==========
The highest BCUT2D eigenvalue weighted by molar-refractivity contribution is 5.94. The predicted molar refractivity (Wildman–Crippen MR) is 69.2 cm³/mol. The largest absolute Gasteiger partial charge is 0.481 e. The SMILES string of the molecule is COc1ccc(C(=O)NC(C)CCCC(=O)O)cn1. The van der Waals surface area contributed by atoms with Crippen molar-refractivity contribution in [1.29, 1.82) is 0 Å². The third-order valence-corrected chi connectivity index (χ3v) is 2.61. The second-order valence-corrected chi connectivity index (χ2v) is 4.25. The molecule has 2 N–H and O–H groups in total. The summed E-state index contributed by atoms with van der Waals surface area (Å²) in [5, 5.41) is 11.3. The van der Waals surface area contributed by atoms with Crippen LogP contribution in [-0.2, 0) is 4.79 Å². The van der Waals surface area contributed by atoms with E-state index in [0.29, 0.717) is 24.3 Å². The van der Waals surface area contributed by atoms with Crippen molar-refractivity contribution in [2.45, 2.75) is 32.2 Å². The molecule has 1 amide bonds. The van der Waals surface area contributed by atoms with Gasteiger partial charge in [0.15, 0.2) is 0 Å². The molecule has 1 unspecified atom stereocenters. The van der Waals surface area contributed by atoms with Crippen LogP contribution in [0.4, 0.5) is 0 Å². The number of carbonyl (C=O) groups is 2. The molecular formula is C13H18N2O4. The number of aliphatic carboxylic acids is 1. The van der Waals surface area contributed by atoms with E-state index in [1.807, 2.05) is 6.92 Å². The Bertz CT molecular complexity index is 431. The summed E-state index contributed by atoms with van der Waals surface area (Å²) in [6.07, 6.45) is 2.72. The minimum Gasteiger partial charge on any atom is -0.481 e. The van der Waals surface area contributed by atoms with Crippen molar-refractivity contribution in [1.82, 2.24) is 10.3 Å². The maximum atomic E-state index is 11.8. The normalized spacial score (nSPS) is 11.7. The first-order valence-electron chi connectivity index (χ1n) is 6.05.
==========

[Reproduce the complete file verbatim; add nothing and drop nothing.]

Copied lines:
The highest BCUT2D eigenvalue weighted by molar-refractivity contribution is 5.94. The predicted molar refractivity (Wildman–Crippen MR) is 69.2 cm³/mol. The largest absolute Gasteiger partial charge is 0.481 e. The SMILES string of the molecule is COc1ccc(C(=O)NC(C)CCCC(=O)O)cn1. The van der Waals surface area contributed by atoms with Crippen molar-refractivity contribution in [1.29, 1.82) is 0 Å². The third-order valence-corrected chi connectivity index (χ3v) is 2.61. The second-order valence-corrected chi connectivity index (χ2v) is 4.25. The molecule has 2 N–H and O–H groups in total. The summed E-state index contributed by atoms with van der Waals surface area (Å²) in [5, 5.41) is 11.3. The van der Waals surface area contributed by atoms with Crippen LogP contribution in [-0.2, 0) is 4.79 Å². The van der Waals surface area contributed by atoms with E-state index in [0.29, 0.717) is 24.3 Å². The van der Waals surface area contributed by atoms with Crippen molar-refractivity contribution in [2.45, 2.75) is 32.2 Å². The molecule has 1 amide bonds. The van der Waals surface area contributed by atoms with Gasteiger partial charge in [0.15, 0.2) is 0 Å². The molecule has 1 unspecified atom stereocenters. The van der Waals surface area contributed by atoms with Crippen LogP contribution in [0.4, 0.5) is 0 Å². The number of carbonyl (C=O) groups is 2. The molecular formula is C13H18N2O4. The number of aliphatic carboxylic acids is 1. The van der Waals surface area contributed by atoms with E-state index in [1.807, 2.05) is 6.92 Å². The Bertz CT molecular complexity index is 431. The summed E-state index contributed by atoms with van der Waals surface area (Å²) in [6.07, 6.45) is 2.72. The minimum Gasteiger partial charge on any atom is -0.481 e. The van der Waals surface area contributed by atoms with Crippen molar-refractivity contribution in [1.82, 2.24) is 10.3 Å². The maximum atomic E-state index is 11.8. The normalized spacial score (nSPS) is 11.7. The first-order valence-electron chi connectivity index (χ1n) is 6.05.